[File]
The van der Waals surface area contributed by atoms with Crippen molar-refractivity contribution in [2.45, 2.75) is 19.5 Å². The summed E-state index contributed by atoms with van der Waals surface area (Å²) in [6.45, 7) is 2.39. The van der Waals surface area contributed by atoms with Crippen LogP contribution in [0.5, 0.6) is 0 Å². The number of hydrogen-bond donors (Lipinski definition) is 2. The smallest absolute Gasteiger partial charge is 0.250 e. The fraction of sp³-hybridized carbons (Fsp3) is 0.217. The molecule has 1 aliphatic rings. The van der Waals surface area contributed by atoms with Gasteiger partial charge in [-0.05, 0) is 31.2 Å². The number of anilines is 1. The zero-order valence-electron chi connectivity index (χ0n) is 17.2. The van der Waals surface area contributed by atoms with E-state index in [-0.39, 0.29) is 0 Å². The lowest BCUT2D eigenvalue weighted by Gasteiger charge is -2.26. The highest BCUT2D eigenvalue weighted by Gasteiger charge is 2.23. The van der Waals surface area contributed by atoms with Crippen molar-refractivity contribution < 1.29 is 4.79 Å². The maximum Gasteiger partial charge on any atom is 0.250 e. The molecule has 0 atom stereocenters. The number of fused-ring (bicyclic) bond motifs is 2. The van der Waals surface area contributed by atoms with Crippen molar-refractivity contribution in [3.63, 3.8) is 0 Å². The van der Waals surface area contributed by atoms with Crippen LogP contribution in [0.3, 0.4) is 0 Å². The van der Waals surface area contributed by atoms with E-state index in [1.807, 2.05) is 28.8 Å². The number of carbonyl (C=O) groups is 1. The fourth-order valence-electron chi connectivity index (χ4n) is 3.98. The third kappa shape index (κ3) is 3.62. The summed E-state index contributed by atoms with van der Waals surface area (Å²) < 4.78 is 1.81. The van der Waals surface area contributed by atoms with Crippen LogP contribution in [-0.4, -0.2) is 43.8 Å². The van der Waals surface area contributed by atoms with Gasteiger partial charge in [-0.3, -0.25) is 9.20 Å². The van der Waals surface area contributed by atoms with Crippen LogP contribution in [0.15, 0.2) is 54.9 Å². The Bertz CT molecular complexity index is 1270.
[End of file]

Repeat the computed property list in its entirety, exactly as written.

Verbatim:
The van der Waals surface area contributed by atoms with Crippen molar-refractivity contribution in [2.45, 2.75) is 19.5 Å². The summed E-state index contributed by atoms with van der Waals surface area (Å²) in [6.45, 7) is 2.39. The van der Waals surface area contributed by atoms with Crippen LogP contribution in [0.5, 0.6) is 0 Å². The number of hydrogen-bond donors (Lipinski definition) is 2. The smallest absolute Gasteiger partial charge is 0.250 e. The fraction of sp³-hybridized carbons (Fsp3) is 0.217. The molecule has 1 aliphatic rings. The van der Waals surface area contributed by atoms with Gasteiger partial charge in [-0.05, 0) is 31.2 Å². The number of anilines is 1. The zero-order valence-electron chi connectivity index (χ0n) is 17.2. The van der Waals surface area contributed by atoms with E-state index in [-0.39, 0.29) is 0 Å². The lowest BCUT2D eigenvalue weighted by Gasteiger charge is -2.26. The highest BCUT2D eigenvalue weighted by Gasteiger charge is 2.23. The van der Waals surface area contributed by atoms with Crippen molar-refractivity contribution < 1.29 is 4.79 Å². The maximum Gasteiger partial charge on any atom is 0.250 e. The molecule has 0 atom stereocenters. The number of fused-ring (bicyclic) bond motifs is 2. The van der Waals surface area contributed by atoms with Crippen molar-refractivity contribution in [3.63, 3.8) is 0 Å². The van der Waals surface area contributed by atoms with Crippen LogP contribution in [0.3, 0.4) is 0 Å². The van der Waals surface area contributed by atoms with E-state index in [1.807, 2.05) is 28.8 Å². The number of carbonyl (C=O) groups is 1. The fourth-order valence-electron chi connectivity index (χ4n) is 3.98. The third kappa shape index (κ3) is 3.62. The summed E-state index contributed by atoms with van der Waals surface area (Å²) < 4.78 is 1.81. The van der Waals surface area contributed by atoms with Crippen LogP contribution in [-0.4, -0.2) is 43.8 Å². The van der Waals surface area contributed by atoms with Gasteiger partial charge in [-0.3, -0.25) is 9.20 Å². The van der Waals surface area contributed by atoms with Crippen LogP contribution in [0.15, 0.2) is 54.9 Å². The Bertz CT molecular complexity index is 1270.